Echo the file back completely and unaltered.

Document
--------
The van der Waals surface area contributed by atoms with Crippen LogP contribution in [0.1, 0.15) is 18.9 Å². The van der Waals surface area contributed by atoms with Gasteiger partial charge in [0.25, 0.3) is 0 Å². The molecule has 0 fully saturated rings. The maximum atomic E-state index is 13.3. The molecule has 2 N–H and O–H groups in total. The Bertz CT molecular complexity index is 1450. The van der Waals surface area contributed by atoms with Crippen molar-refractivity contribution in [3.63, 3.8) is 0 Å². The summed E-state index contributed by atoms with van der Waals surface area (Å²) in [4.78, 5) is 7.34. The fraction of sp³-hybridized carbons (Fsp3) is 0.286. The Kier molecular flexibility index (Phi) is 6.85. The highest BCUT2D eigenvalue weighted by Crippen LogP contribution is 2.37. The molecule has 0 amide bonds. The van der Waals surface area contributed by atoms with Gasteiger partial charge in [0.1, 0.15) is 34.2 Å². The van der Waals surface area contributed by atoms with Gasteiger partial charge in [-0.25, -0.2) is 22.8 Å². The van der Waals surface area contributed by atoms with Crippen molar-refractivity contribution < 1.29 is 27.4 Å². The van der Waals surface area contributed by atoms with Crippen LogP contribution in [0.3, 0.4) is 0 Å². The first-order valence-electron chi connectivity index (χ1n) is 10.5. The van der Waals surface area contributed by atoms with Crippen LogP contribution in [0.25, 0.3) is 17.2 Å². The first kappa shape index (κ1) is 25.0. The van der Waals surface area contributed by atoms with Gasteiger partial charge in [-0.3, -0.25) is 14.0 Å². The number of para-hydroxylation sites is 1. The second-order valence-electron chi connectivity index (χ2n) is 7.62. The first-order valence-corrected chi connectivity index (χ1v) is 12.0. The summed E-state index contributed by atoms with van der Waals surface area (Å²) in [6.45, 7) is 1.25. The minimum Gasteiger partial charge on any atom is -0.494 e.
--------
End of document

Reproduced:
The van der Waals surface area contributed by atoms with Crippen LogP contribution in [0.1, 0.15) is 18.9 Å². The van der Waals surface area contributed by atoms with Gasteiger partial charge in [0.25, 0.3) is 0 Å². The molecule has 0 fully saturated rings. The maximum atomic E-state index is 13.3. The molecule has 2 N–H and O–H groups in total. The Bertz CT molecular complexity index is 1450. The van der Waals surface area contributed by atoms with Crippen molar-refractivity contribution in [3.63, 3.8) is 0 Å². The summed E-state index contributed by atoms with van der Waals surface area (Å²) in [4.78, 5) is 7.34. The fraction of sp³-hybridized carbons (Fsp3) is 0.286. The Kier molecular flexibility index (Phi) is 6.85. The highest BCUT2D eigenvalue weighted by Crippen LogP contribution is 2.37. The molecule has 0 amide bonds. The van der Waals surface area contributed by atoms with Gasteiger partial charge in [0.1, 0.15) is 34.2 Å². The van der Waals surface area contributed by atoms with Gasteiger partial charge in [-0.25, -0.2) is 22.8 Å². The van der Waals surface area contributed by atoms with Crippen molar-refractivity contribution < 1.29 is 27.4 Å². The van der Waals surface area contributed by atoms with Crippen LogP contribution in [0.3, 0.4) is 0 Å². The first-order valence-electron chi connectivity index (χ1n) is 10.5. The van der Waals surface area contributed by atoms with Crippen LogP contribution in [0.25, 0.3) is 17.2 Å². The first kappa shape index (κ1) is 25.0. The van der Waals surface area contributed by atoms with Gasteiger partial charge in [-0.3, -0.25) is 14.0 Å². The number of para-hydroxylation sites is 1. The second-order valence-electron chi connectivity index (χ2n) is 7.62. The first-order valence-corrected chi connectivity index (χ1v) is 12.0. The summed E-state index contributed by atoms with van der Waals surface area (Å²) in [6.45, 7) is 1.25. The minimum Gasteiger partial charge on any atom is -0.494 e.